WHEATBELT farmers are turning to southern agricultural real estate agents for agistment in the face of WA's worsening drought.
Unfortunately real estate agents in the higher rainfall areas have been unable to help as conditions in their own areas also begin to dry up.
Elders Bunbury Real Estate agent John Russell said that in the past month he had been inundated with calls direct to his office from Wheatbelt farmers looking to graze livestock.
However, he wasn't aware of any available agistment in his area or, in fact, any other area. "It is nearly hopeless to find agistment now," he said.
After taking on the Boyup Brook area a month ago, Mr Russell said that once the agistment ran out, people started buying the land.
He said farmers with the money "stuck their neck out" and bought the land or others bought it and put it out for agistment.
One such person was Blackwood Valuations proprietor Peter Reid.
Mr Reid bought 680ac of a 1000ac property that was up for sale in Boyup Brook.
Mr Russell said some farmers already had stock spread out over large areas with one Hyden farmer agisting livestock on properties from Myalup to Augusta.
"The demand is not quite as bad as it was two weeks ago but that is probably because there is none left," he said.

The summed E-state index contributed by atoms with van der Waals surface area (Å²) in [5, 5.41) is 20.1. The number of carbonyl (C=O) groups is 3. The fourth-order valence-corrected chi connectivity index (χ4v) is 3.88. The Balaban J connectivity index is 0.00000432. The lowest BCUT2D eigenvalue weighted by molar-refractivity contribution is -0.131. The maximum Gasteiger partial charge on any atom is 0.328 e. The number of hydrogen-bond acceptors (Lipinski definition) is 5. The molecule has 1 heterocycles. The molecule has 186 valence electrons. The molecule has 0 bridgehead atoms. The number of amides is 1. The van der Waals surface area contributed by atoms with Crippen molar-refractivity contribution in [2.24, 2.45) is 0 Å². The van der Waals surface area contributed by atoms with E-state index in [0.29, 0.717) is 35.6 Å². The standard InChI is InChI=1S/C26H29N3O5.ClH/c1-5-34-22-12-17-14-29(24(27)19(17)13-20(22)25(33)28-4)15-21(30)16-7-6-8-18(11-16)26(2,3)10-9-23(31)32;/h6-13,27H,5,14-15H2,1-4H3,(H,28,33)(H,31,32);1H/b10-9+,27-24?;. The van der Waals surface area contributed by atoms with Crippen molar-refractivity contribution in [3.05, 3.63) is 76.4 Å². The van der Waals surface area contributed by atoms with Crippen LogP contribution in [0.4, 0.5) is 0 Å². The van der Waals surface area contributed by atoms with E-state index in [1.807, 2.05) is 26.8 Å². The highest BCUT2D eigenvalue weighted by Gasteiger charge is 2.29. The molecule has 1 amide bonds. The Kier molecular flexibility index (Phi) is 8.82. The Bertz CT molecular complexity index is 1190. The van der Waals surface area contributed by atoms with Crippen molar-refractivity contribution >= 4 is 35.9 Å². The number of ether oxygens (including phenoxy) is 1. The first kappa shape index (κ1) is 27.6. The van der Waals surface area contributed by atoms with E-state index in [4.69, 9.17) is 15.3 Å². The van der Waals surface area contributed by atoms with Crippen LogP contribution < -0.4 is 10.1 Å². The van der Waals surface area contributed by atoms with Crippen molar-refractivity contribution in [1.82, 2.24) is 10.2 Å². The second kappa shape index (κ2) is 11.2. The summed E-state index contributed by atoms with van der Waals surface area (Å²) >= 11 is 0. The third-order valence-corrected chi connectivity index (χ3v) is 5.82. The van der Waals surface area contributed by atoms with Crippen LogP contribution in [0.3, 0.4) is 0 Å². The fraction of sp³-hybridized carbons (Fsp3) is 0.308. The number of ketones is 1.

Requests for agistment were now also being broadcast over the radio, he said.
Mr Russell said while demand was high from the Wheatbelt, the Donnybrook area was also about 10 inches of rainfall down for this time of the year, and frosts had begun.
"If people have agistment there are still people out there looking for it," he said.
Real Estate Institute of WA rural chapter chairman John Wilson said all the surveys indicated a huge demand for agistment.
"My understanding is that feed in areas around Bunbury is also under a bit of pressure," he said. "We definitely need a good drink right across the state".
He said that from an investment point of view, the higher rainfall area properties tended to appreciate in value while Wheatbelt land prices would come under more pressure due to the drought.